Testicular cancer is a type of cancer that starts in the testicles. Testicles or testis (singular form of testicles) are part of the male reproductive system. Furthermore, these organs are usually smaller than a golf ball in adult men and are present within the scrotum or a bag of skin which hangs beneath the base of the penis.

The testicles have two primary functions:

  • They form male androgens (hormones) such as testosterone.
  • They also make sperm which are the male cells that fertilize a female egg cell to start a pregnancy.

The testicles consist of several types of cells which can develop into one or more types of cancer.

Germ Cell Tumors

Most of the testis tumors develop in the germ cells. These are that cells that are responsible for the production of sperm.

The two main types of germ cell tumors (GCT) in men are:

  • Seminomas
  • Non-seminomas

Both types of tumor are equally common; hence, why many testicular cancers contain both seminoma and nonseminoma cells. Moreover, experts refer to this mixture as nonseminomas because they grow and spread like non-seminomas. (1)


On the other hand, seminomas tend to grow and metastasize slower than non-seminomas. These type of germ cell tumor further splits to two types:

  • Classical seminoma: These type of seminoma usually occurs in men between 25 and 45 ages. Furthermore, it constitutes to 95% of seminomas.
  • Spermatocytic seminoma: On the other hand, this is a rare type and occurs in older men. The average age of people that get spermatocyte seminoma is about 65.

Some seminomas tend to increase blood levels the protein human chorionic gonadotropin (HCG) which is observable through a simple blood test. (2)


These types of germ cell tumors typically occur in between their early 30s and late teens. They are subdivided into four categories which include:

It further splits to different groups namely:

  • Embryonal carcinoma: It constitutes about 40% of testicular cancers. They tend to overgrow and spread outside the testicle.
  • Yolk sac carcinoma: They are named as yolk sac because their cells look like the yolk sac of an early human embryo. It is also known as endodermal sinus tumor, orchid blastoma or infantile embryonal carcinoma. It is the most common form of testicular cancer in children. Yolk sac carcinomas respond very well to treatment (chemotherapy) even if they metastasize.
  • Choriocarcinoma: This is a rare and aggressive type of testicular cancer in adults. It is likely to spread rapidly to distant organs and tissue. It also increases blood levels of HCG (human chorionic gonadotropin).
  • Teratoma: This type of cancer, however, has three layers when viewed under the microscope. These layers are the endoderm (innermost layer), mesoderm (middle layer) and ectoderm (outer layer). Nevertheless, pure teratomas of the testicles are very rare. It has three broad types: Mature, immature teratomas and teratomas with somatic-type malignancy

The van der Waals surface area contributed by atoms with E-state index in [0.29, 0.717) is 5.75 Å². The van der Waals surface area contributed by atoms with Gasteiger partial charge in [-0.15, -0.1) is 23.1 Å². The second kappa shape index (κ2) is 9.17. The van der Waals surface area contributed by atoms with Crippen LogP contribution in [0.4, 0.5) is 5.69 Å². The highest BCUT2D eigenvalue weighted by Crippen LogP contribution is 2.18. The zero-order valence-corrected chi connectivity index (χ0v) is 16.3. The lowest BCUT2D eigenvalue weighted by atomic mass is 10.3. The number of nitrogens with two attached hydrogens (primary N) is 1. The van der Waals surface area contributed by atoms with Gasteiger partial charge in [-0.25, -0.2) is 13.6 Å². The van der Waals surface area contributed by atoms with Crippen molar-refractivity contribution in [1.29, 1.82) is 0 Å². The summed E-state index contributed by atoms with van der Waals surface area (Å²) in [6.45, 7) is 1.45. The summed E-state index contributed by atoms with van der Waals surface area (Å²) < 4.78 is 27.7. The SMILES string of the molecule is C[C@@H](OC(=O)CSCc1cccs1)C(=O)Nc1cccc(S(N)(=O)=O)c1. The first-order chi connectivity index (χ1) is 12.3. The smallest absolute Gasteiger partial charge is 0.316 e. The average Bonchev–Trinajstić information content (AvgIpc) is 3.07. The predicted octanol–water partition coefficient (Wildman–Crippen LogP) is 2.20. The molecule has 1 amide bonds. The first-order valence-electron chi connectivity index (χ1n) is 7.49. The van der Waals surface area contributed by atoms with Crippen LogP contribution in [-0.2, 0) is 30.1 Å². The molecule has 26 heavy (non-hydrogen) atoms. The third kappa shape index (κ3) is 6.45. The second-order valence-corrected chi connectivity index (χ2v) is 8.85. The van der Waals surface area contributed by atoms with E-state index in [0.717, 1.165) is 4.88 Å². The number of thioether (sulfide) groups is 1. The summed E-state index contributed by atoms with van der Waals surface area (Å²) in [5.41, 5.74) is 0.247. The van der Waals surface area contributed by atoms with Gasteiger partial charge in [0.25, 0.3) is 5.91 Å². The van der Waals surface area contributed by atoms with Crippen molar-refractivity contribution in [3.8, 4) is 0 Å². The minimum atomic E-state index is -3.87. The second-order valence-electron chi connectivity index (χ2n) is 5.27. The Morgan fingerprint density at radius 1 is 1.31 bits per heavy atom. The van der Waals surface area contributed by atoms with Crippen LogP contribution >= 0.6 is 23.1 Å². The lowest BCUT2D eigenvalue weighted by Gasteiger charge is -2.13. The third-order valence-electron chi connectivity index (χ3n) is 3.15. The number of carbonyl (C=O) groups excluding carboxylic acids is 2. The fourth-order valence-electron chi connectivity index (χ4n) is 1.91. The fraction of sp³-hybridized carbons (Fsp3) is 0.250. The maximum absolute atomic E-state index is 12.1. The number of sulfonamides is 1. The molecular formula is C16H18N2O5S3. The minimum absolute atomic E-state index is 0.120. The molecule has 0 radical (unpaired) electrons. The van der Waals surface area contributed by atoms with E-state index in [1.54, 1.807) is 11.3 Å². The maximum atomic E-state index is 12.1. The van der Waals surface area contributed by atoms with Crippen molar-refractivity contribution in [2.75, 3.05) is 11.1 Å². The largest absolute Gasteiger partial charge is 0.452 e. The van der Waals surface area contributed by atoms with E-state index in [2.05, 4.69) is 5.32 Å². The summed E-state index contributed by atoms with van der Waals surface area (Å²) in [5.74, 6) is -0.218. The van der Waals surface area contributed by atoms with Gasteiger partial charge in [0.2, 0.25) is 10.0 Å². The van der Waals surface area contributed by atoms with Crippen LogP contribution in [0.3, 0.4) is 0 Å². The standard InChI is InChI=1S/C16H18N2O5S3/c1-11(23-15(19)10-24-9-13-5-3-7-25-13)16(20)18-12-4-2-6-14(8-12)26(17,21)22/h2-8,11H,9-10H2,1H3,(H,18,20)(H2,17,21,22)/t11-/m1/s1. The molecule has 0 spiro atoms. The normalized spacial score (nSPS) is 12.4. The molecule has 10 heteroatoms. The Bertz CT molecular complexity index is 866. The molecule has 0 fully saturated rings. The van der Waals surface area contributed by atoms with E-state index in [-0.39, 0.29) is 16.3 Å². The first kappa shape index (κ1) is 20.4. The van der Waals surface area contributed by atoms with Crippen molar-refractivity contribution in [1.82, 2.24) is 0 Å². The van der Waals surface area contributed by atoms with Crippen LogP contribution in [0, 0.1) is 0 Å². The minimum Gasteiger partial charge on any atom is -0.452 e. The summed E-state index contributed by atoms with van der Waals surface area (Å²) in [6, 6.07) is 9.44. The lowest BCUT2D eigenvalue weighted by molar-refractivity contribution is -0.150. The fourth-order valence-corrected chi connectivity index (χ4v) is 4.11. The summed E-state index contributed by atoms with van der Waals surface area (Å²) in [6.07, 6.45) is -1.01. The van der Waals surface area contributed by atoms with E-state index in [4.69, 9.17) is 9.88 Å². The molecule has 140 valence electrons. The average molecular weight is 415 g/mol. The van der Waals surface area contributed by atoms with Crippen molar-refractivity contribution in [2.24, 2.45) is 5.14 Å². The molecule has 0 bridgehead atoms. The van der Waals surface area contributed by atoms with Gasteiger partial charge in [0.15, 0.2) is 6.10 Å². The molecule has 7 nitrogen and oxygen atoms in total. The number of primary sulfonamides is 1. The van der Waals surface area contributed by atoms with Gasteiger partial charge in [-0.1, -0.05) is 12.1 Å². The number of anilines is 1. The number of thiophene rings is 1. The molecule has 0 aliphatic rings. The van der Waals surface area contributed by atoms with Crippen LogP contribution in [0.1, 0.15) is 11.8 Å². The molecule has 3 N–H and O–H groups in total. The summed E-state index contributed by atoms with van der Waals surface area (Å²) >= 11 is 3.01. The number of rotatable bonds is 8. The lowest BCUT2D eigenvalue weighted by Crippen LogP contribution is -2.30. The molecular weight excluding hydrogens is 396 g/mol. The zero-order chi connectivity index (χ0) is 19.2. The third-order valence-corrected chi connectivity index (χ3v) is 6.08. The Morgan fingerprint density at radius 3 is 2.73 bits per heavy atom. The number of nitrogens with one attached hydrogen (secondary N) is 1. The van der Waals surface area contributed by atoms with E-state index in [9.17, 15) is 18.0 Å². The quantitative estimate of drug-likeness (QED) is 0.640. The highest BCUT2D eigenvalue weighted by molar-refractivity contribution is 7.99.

Carcinoma in situ

Germ cell cancers may be benign as a non-invasive form of the disease called carcinoma in situ (CIS) or intratubular germ cell neoplasia. It is hard to find CIS because it does not cause symptoms and does not form lump until it becomes invasive.

Stromal Tumors

These are tumors that develop in the supportive and hormone-producing tissues. They constitute a tiny percentage of testicular cancers.

The two main types of stromal tumor are:

Leydig cell tumors: These develop from the Leydig cells in the testicles that typically make male sex hormones (androgens like testosterone). However, most of them are benign and do not spread beyond the testicles. (3)

Sertoli cell tumors: On the other hand, these tumors develop from normal Sertoli cells which support and nourish the sperm-making cells. These tumors are also usually benign just like in Leydig cell tumors.

Secondary Testicular Cancer

These are cancers that start in other organs and then spread to the testicles. They are not actual testicular cancer but are named and treated based on where they started.

  • Leukemia
  • Lymphoma
  • Prostate, skin, kidney or lung cancers

Testicular Cancer. (n.d.). Retrieved September 23, 2017, from mayo Clinic: http://www.mayoclinic.org/diseases-conditions/testicular-cancer-care/home/ovc-20314675

Testicular Cancer. (n.d.). Retrieved September 23, 2017, from National Health Services: http://www.nhs.uk/conditions/Cancer-of-the-testicle/Pages/Introduction.aspx

What Is Testicular Cancer? (n.d.). Retrieved September 23, 2017, from American Cancer Society: https://www.cancer.org/cancer/testicular-cancer/about/what-is-testicular-cancer.html